Embodied carbon is a hot topic of discussion in the sustainable design community these days. It includes large amounts of greenhouse gas emissions (GHGs) indirectly tied to building materials due to manufacturing and transporting construction products, the process of construction, building maintenance, product repairs and replacements, building retrofit and demolition.
In GHG accounting, these are known as Scope 3 emissions. Facility managers are already familiar with Scope 1 emissions, which are the direct GHGs from equipment on site, like a gas-fired boiler. Indirect energy-related emissions (Scope 2) may also be familiar—those are the off-site GHG emissions due to production of electricity used in the building, for example, from a coal-fired generating facility run by a public utility.
But Scope 3 emissions, which are all of the other indirect GHGs, are probably more of a mystery. These emissions are associated with products used in the building or consumed by occupants. For example, the GHG emissions from manufacturing copier paper, gasoline combusted in occupant travel to the building, and landfill gases due to waste materials coming from the building.
Most of the embodied carbon in a building is related to the initial construction, which involves consumption of a lot of material and energy resources. But facility management affects a significant component of total lifetime embodied carbon.
During the long lifetime of a building, activities with an embodied carbon impact include maintenance, replacement and renovations—anything that involves consumption of goods. The mantra of “reduce, reuse, recycle” applies here. There is a waste management benefit, of course, but this is also about reducing embodied carbon. The more we can avoid consuming new goods, the more we are avoiding the GHG emissions associated with the production and transportation of those goods.
This “life-cycle thinking” recognizes that products have impact over their entire lifespan, and any effort to reduce environmental footprint needs to look upstream and downstream for the total picture. Otherwise, there is a risk of burden-shifting, or when a benefit in one life phase is cancelled out by an increased impact in another. What if a product with recycled content required much more energy to manufacture than a non-recycled equivalent?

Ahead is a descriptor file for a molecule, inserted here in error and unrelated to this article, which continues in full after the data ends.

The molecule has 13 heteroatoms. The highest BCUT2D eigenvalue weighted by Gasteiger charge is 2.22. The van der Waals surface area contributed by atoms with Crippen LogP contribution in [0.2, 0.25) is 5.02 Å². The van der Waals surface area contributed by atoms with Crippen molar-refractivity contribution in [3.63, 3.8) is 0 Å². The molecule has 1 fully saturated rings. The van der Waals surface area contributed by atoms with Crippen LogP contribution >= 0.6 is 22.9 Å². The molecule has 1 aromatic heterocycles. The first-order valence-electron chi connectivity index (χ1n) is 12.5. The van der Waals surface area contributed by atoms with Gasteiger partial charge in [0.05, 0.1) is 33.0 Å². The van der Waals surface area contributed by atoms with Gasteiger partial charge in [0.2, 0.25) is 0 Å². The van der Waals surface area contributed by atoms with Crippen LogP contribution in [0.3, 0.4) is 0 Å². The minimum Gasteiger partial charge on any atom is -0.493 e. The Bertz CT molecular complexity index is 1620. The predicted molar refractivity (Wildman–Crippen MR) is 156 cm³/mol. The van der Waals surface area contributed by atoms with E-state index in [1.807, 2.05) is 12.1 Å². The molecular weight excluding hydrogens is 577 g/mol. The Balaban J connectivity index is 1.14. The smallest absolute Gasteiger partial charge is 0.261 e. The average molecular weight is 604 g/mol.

The science for measuring cradle-to-grave environmental impacts is life cycle assessment (LCA). An LCA practitioner looks at all the flows between a product and nature and then models the potential impacts on air, land and water. One of the LCA metrics is global warming potential—this is embodied carbon.
Reducing embodied carbon over the life of the building has a lot to do with maximizing the useful life of products. Choosing durable materials will result in less replacements and save embodied carbon. Low-maintenance finishes reduce the upstream impacts of cleaning supplies and energy used by cleaning equipment. Less frequent painting and other tenant improvements mean less consumption, demolition and waste.
Controlling the waste stream also has embodied carbon benefits. If waste materials can be directed towards reuse (even if in a different facility), this helps avoid global consumption and the associated impacts. Downstream impacts of waste are important too. Materials headed to landfill have embodied carbon due to transportation, landfill management, and, for organic materials, potential emissions of landfill gases, which include the potent greenhouse gas methane.
Paying attention is definitely beneficial for the planet, even if there is not yet any direct financial incentive to reduce embodied carbon. Maybe at some point down the road, a carbon tax will be applied to the embodied carbon in products and the lifetime embodied carbon of new buildings.
Until then, is it possible to make purchase decisions with embodied carbon in mind? Almost. A rising trend is the publication of environmental building declarations (EPDs), a document that summarizes the results of an LCA study for a product. As more manufacturers undertake LCA and publish EPDs, and as EPDs improve in comparability (currently a problem), it will become much easier to bring carbon awareness to purchasing.
Jennifer O’Connor is president at the Athena Sustainable Materials Institute, a non-profit research group and consultancy in life cycle assessment for construction and its materials. www.athenasmi.org